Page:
Some problems, particularly with visual materials, limit the book’s effectiveness. The book includes thirty-one historic photographs; however, these images are used more as footnotes than as critical pieces of visual evidence to support the claims in the book. Frank tells a place-based story yet he veers away from a valuable asset to support his findings and guide the reader—a map. Indeed, there is not one map in the entire book. No map to focus the reader and inform them of the important regional context of RMNP in the western United States; no map of the park itself showing readers the roads and developed areas discussed in the book; no maps of the ski resorts, lakes, rivers, forests, or other locations that consume whole chapters of the book. This is not an oversight. Frank clearly states in his preface that “rather than compiling hundreds of pages of maps to honor the complexity of the historical and spatial process at work, I will instead leave this important work to geographers.” One wonders, however, at the discord of this claim in a book where the importance of place and space so clearly influence the research and findings. Frank suggests that the “maps obscure more than they reveal,” questioning the complexity of mapping “a herd of elk, or mountain pine beetle outbreak, or fire regime” at various temporal scales (p. xii). True, cartography does involve the principles of generalization, simplification, and other cartographic standards described with pluck in Mark Monmoniers’s How to Lie with Maps (1996). However, maps that could have fortified Making Rocky Mountain National Park are not impossible to construct. In today’s fruitful period of interdisciplinary scholarship between historians and geographers and with staff cartographers contracted through university presses, one wonders how much richer this book would have been with even a few maps. For example, based on his careful research and well-documented findings, it would be interesting to see Frank’s version of the spatial impact of the Estes Park Fish Hatchery in RMNP through a series of maps showing the locations of specific streams and trout stocking stations and their variations over time. Other maps showing the distribution of trees affected by the 1918 fire in RMNP or the extent of pine beetle infestation and distribution of Civilian Conservation Corps in 1933 would offer new spatial insights to Frank’s detailed descriptions of these events.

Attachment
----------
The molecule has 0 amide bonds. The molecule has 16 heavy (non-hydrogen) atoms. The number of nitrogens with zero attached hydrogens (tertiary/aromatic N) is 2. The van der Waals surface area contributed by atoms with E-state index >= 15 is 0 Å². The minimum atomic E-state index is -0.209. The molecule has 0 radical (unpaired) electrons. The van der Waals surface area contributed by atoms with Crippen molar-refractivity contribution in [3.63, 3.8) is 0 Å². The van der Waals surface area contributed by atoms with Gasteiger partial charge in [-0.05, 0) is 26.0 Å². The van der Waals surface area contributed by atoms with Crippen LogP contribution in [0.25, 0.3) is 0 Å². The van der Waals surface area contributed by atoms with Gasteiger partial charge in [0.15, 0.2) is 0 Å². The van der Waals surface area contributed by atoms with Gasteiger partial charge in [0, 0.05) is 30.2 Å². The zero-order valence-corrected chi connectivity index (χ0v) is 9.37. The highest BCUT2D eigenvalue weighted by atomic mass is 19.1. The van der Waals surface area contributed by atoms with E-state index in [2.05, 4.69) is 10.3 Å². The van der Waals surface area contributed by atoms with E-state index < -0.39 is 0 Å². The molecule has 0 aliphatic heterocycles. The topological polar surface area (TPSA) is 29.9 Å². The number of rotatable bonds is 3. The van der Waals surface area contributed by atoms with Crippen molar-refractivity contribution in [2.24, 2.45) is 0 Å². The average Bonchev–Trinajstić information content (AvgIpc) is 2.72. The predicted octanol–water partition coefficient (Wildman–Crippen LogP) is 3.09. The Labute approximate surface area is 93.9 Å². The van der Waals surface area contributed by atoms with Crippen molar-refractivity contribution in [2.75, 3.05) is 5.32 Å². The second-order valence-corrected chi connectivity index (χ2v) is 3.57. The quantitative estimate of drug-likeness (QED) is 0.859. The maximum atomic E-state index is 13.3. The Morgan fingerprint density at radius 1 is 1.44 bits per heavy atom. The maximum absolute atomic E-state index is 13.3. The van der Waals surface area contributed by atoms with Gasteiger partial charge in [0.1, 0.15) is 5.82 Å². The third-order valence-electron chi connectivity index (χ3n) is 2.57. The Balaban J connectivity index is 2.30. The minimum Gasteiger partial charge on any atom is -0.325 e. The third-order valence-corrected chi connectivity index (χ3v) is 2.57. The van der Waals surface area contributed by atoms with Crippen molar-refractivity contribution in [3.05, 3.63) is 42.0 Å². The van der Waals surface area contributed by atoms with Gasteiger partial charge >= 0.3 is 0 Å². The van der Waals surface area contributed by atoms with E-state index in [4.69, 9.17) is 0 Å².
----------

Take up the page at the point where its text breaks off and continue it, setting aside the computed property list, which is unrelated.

These issues aside, Frank offers a highly readable volume that will be of interest to park visitors and scholars interested in environmental history of the United States, national parks and protected areas, wildlife conservation, the American West, tourism, outdoor recreation, and natural resource management and policy. Frank builds his account based on sources from a variety of national and regional as well as public and private collections and archives. His bibliographic notes cite specific collections and documents in RMNP’s on-site archive and library that will be valuable to other scholars exploring this park’s history of fire and forest management, road building, Civilian Conservation Corps, elk management, development of Hidden Valley Ski Area, native versus invasive species, and trout and fisheries management. The book, suitable for upper-division undergraduate or graduate seminars, is a fine example of contemporary scholarship informed by contemporary theories of nature and culture yet accessible to a variety of audiences.
. See William Cronon, “The Trouble with Wilderness: Or, Getting Back to the Wrong Nature,” Environmental History (1996): 7-28; and William Cronon, ed., Uncommon Ground: Rethinking the Human Place in Nature (New York: W.W. Norton & Company, 1996).
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Yolonda Youngs. Review of Frank, Jerry J., Making Rocky Mountain National Park: The Environmental History of an American Treasure.